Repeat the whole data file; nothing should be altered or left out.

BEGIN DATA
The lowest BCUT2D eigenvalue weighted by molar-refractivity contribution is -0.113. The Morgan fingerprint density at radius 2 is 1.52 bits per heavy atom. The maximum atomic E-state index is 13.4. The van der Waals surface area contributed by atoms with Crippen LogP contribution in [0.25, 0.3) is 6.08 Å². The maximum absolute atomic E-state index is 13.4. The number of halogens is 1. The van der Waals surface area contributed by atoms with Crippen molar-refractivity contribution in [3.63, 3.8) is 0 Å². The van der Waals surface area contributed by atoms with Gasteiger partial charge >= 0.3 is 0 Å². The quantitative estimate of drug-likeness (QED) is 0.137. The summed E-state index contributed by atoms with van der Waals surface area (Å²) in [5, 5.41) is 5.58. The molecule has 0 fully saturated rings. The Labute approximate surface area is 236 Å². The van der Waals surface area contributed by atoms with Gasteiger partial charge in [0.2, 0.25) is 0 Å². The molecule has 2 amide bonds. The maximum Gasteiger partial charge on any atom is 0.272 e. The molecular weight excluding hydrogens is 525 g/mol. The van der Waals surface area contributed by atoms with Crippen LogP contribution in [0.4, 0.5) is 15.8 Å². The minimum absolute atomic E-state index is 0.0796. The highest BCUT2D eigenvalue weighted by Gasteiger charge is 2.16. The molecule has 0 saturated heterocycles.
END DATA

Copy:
The lowest BCUT2D eigenvalue weighted by molar-refractivity contribution is -0.113. The Morgan fingerprint density at radius 2 is 1.52 bits per heavy atom. The maximum atomic E-state index is 13.4. The van der Waals surface area contributed by atoms with Crippen LogP contribution in [0.25, 0.3) is 6.08 Å². The maximum absolute atomic E-state index is 13.4. The number of halogens is 1. The van der Waals surface area contributed by atoms with Crippen molar-refractivity contribution in [3.63, 3.8) is 0 Å². The van der Waals surface area contributed by atoms with Gasteiger partial charge >= 0.3 is 0 Å². The quantitative estimate of drug-likeness (QED) is 0.137. The summed E-state index contributed by atoms with van der Waals surface area (Å²) in [5, 5.41) is 5.58. The molecule has 0 fully saturated rings. The Labute approximate surface area is 236 Å². The van der Waals surface area contributed by atoms with Gasteiger partial charge in [0.2, 0.25) is 0 Å². The molecule has 2 amide bonds. The maximum Gasteiger partial charge on any atom is 0.272 e. The molecular weight excluding hydrogens is 525 g/mol. The van der Waals surface area contributed by atoms with Crippen LogP contribution in [0.4, 0.5) is 15.8 Å². The minimum absolute atomic E-state index is 0.0796. The highest BCUT2D eigenvalue weighted by Gasteiger charge is 2.16. The molecule has 0 saturated heterocycles.